Principles Of Small Business Success | Up And To The Right | Episode 041

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What are the foundational things that small businesses need to pay attention to in order to succeed? In this episode, Stephen Krausse explains the business principles that are universally applicable to all small businesses. By homing in to the exact definition of the word “principle,” Stephen came up with the six major principles of small business success: vision, planning, communication, value, cash, and profit. Each of these principles is fundamental to the creation of a viable business and needs to be given due attention by every entrepreneur. Learn how these principles create the foundation for business success and what you can do to optimize each for your small business. — Listen to the podcast here:  Principles Of Small Business Success | Up And To The Right | Episode 041 In the production of every issue of the show, I talk about proven business principles and something feels right about that for me when I say it. I was asked lately by a colleague what a proven business principle was. I’m embarrassed to say I was uncomfortably tongue-tied by the question. — This whole idea came to me when I was talking to someone and they asked me what is an example of a business principle, and I didn’t have a good answer for them. As I said in the beginning, it makes sense to me. The question was perfectly reasonable but the whole idea of not being able to answer it was uncomfortable for me. I looked at that scenario. What does that mean in terms of business for a small business owner? Part of this was a self-exploration, how do I articulate the value that Beyond 50 Percent brings to customers in a way that’s meaningful? I felt like that was something that I needed to be able to say. What is a business principle? How do we figure out what those are and how they apply to our business? What did I do? The first thing I did was I started searching what is a business principle? If you type in business principle in a search engine, I got 368 million hits. Even the top page of results from that search were enlightening in a lot of ways. Most of them didn’t strike me as what a principle was. I felt like it was something I know it if I see it, but I don’t know how to define it. I went to the definition of a principle. A principle, according to Merriam Webster, is a comprehensive and fundamental law doctrine or assumption. That helped me. I said, “This thing, whatever it is, it has to be fundamental and universal.” It has to be something that creates a foundation, but it also has to be something that applies across a spectrum. It needed to be something that was applying to all business and fundamental to those businesses. You need to be able to do these things in order to move on. This is why you might be […]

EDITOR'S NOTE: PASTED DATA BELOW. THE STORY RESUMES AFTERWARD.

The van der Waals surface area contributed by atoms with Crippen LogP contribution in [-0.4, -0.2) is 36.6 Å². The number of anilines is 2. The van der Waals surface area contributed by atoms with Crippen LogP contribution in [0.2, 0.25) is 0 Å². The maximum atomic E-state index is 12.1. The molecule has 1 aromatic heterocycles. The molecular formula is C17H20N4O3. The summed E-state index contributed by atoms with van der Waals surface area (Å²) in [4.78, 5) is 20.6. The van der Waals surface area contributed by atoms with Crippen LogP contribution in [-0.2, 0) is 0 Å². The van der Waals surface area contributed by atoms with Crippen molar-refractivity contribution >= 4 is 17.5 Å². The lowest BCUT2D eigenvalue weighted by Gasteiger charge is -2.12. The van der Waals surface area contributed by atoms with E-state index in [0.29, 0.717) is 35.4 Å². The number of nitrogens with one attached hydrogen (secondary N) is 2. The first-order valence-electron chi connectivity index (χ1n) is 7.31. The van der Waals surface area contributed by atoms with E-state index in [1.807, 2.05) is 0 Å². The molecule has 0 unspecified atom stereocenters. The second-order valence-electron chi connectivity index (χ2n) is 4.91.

Plan It Like It’s Software | Up And To The Right | Episode 040